Glenoid / Shoulder Labrum Tear

Everything you need to know about your glenoid and shoulder labrum’s anatomy and treatment


Normal Superior Labrum (Glenoid)

Labrum Tear

What is the Shoulder Labrum?


The labrum or glenoid labrum is the cartilage surrounding the socket of the shoulder, otherwise known as the glenoid. The labrum lies along the glenoid’s perimeter, much like the bumper on a bumper car.   The labrum provides stability to the shoulder and also serves superiorly as the attachment of the biceps tendon. 

When a shoulder dislocates, the anterior labrum typically tears.  If the shoulder experiences repetitive overhead use such in throwing athletes or volleyball players, a superior labral (SLAP) tear can occur.  If the labrum tears, it can lead to feelings of instability and pain.  

Safe and Effective Shoulder Labrum Tear Surgery In Chicago

Living with shoulder pain can be agonizing. Having to carry out daily activities with pain, weakness, and instability in the shoulder is a daunting task. But that pain doesn’t have to be permanent. Consult with Dr. Drake to see if you may have a tear and if a labral repair could help.

Athletes who compete in sports that involve the frequent use of their shoulders can be prone to shoulder labral tears. If a labrum tear is left untreated, it can cause chronic pain and, in worse cases, lead to locking of the shoulder and feelings of instability, which can cause intense pain when you move your shoulder.

One of the reasons patients shy away from getting surgery is because they don’t know the success rate or they need a trustworthy doctor.

Dr. Gregory Drake is an expert orthopedic shoulder specialist in Chicago. He performs hundreds of shoulder surgeries each year and many include treating SLAP tears and anterior labral repairs following dislocations. 

If you have a known SLAP tear, Bankart tear or have feelings of instability in your shoulder, come visit Level Up Shoulder and Dr. Drake can guide you through the anatomy, and the treatment to put you on the right course for improvement.  If you or someone you know have had an injury involving the glenoid labrum, and are seeking treatment near Chicago or Chicagoland area, schedule an appointment today.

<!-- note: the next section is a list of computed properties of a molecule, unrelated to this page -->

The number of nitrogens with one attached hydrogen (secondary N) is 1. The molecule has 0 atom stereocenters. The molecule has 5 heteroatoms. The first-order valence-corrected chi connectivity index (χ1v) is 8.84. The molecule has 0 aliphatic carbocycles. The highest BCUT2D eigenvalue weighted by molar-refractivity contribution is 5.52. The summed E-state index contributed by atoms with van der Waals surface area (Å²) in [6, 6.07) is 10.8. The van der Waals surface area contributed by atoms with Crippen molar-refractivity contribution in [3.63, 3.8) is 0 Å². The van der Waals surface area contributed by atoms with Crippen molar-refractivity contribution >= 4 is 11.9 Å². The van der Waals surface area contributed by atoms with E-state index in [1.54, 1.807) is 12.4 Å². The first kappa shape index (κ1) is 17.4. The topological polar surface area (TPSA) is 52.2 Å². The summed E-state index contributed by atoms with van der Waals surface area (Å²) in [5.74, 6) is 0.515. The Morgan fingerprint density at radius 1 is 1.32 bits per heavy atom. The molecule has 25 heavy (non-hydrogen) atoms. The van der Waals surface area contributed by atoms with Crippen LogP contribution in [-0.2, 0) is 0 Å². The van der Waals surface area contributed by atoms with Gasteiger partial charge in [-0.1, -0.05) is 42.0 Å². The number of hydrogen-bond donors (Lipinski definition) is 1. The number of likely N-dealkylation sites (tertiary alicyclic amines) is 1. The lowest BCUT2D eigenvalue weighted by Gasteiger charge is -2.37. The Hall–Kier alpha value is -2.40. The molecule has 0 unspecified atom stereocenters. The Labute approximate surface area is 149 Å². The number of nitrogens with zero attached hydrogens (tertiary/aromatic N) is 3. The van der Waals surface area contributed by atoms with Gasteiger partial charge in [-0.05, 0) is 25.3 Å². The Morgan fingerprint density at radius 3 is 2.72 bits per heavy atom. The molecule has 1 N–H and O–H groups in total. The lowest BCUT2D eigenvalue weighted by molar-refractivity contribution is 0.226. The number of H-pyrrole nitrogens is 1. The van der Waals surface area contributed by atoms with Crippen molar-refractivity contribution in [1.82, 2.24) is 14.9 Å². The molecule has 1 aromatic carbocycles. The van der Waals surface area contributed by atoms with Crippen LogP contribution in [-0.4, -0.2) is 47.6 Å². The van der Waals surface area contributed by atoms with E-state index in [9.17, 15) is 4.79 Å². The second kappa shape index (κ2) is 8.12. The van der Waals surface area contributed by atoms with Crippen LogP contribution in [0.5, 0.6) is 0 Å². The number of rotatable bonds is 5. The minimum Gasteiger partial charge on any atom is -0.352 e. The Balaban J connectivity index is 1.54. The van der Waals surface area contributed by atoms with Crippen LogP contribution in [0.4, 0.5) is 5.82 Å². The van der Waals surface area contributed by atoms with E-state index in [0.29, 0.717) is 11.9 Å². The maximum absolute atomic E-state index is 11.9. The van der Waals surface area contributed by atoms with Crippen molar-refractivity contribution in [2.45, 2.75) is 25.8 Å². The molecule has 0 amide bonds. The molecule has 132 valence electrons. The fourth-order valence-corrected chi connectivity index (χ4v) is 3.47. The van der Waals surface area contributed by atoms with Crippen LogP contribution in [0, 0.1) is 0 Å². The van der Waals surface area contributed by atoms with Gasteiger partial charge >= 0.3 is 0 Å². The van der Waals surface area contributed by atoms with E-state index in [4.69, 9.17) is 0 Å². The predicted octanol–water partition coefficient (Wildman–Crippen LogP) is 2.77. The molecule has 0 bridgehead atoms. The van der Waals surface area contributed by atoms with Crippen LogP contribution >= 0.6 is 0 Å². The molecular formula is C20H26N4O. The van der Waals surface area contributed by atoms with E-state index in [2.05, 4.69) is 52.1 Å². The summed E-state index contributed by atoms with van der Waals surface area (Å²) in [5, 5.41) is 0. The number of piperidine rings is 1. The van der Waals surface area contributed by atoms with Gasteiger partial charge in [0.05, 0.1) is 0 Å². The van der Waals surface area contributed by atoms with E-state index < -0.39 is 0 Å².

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Types of Shoulder Labrum Tears

There are multiple types of labrum tears, with differences based on the type of injury and location at which the labral tissue detaches.  Diagnosing a labral tear will involve the use of injecting specialized dye into the joint before the MRI scan, allowing Dr. Drake to see more detail in the imaging of the joint. The two most common shoulder labrum tears are SLAP labral tears and bankart tears. They can both cause pain and an inability to move the shoulder properly.  

SLAP Labral Tears

A SLAP tear or SLAP lesion known as a “Superior labrum, anterior to posterior,” simply means a labral tear that occurs at the upper part of the labrum where the long head of the biceps tendon attaches inside the shoulder joint. It is common among baseball, volleyball or tennis athletes who engage in repetitive and high energy overhead arm motions. If you have a SLAP tear and you need SLAP repair, reach out to Dr. Drake at Level Up Shoulder and he would be happy to educate, diagnose and treat your shoulder condition.

Bankart Tears

Bankart tears or lesions involving the anterior labrum are more common in young people with a history of a shoulder dislocation. It is a labral tear in the anterior (front) and inferior (lower) half of the glenoid. It is caused by a traumatic force that detaches the labrum (cartilage) from the glenoid (bone) as the ball moves out of the socket. This causes the shoulder to become unstable as a result of the tear, as the labral tissue is no longer able to buttress the humeral head, subjecting the shoulder to another dislocation.

Shoulder Labrum Tears Treatments and Surgery

Labrum tears can be treated in two ways: Surgical and non-surgical treatments. Before deciding what treatment is best for you, Dr. Gregory Drake will perform a diagnosis for you where he will ask you a series of questions about the events that led to your labrum tear and also test your shoulder pain level, motion, and stability.


Non-surgical treatment

If the diagnosis shows that the labrum tear is not severe. Dr. Gregory may prescribe non-surgical treatments like:


  • Avoiding certain activities at home and work
  • Anti-inflammatory drugs
  • Physical therapy
  • Corticosteroid or Platelet-Rich Plasma Injections


Surgical treatment

If your labrum tear requires surgery, Dr. Gregory will treat it with minimally invasive surgery, which is his specialty. This surgery involves the removal of the damaged labrum and cartilage to enable the easy movement of the joint. This arthroscopic surgery is used to perform different types of shoulder labrum tear surgery:


  • SLAP repair
  • Debridement
  • Biceps Tenodesis
  • Labrum repair

Recovery Time After Surgery

After surgery, it is advised to wear a sling on your arm for up to a month to keep the shoulder immovable. Then you might have to undergo physical therapy to gradually stretch and strengthen the shoulder muscles.

Shoulder Labrum Tear Surgery typically takes nine months to 1 year to heal and about six months to get back to using your shoulder correctly, especially if you play sports that require energetic overhead arm motions.

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